Blue Estate utilizes a unique creative process that utilizes different artists and artwork styles to depict different characters and scenes within the book. Why did you choose to work with different artists rather than one artist and style for the entire book?

Well, I wanted to tell the story in a faster way, because this story has so many twists and turns. Every time something significant happens, I want the reader to acknowledge it by changing the art style. I tried to really choose artists whose style would fit each particular scene or would exaggerate it to make a stronger statement. The main artists we have on the book are Nathan Fox (Haunt), Toby Cypress (Rodd Racer), and myself [Viktor Kalvachev], but I also have a lot of guest artists like Robert Valley (Massive Swerve, Gorillaz) and Marley Zarcone (PopGun), who all did some fantastic work. In the future, I’ll have Tomm Coker (Undying Love, Daredevil Noir) filling in as well. Once I get the black and white artwork, I color the pages to make sure it’s all tied together and smooth so the changes in style doesn’t get in the way, but rather help boost the story.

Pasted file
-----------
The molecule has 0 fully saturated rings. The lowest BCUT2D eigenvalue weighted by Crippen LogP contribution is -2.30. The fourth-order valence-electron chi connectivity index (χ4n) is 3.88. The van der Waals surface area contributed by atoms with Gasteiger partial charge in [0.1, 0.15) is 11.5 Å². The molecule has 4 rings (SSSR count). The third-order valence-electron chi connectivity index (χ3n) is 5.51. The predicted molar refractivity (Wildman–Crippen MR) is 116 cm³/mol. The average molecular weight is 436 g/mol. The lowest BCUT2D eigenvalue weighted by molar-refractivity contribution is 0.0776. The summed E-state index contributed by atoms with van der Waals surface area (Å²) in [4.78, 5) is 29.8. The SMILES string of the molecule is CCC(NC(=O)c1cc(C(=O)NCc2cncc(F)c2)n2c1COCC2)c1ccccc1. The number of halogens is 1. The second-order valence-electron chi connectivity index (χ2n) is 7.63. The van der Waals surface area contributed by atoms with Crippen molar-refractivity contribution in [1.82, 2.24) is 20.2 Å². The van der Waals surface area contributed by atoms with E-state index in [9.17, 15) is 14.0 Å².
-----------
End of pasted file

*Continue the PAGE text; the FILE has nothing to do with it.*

The book definitely has a cinematic feel to it. Was that a conscious decision to try and make it feel like a film?

Absolutely — storytelling is the hardcore element of comic books. It’s not about the art in my opinion, but rather the story that you are telling and how you go through it. That’s how I view comics, so how I convey the story is very important to me. I think movies have done a great job showing the difference between good and bad storytelling. So, in Blue Estate, we treat all the shots as camera angles and that’s how we discuss it when we put things together. It’s a very cinematic approach to storytelling, because we’re not just trying to make splashy pages, which is why I brought in this great screenwriter named Andrew Osborne (On_Line) to help me script the series.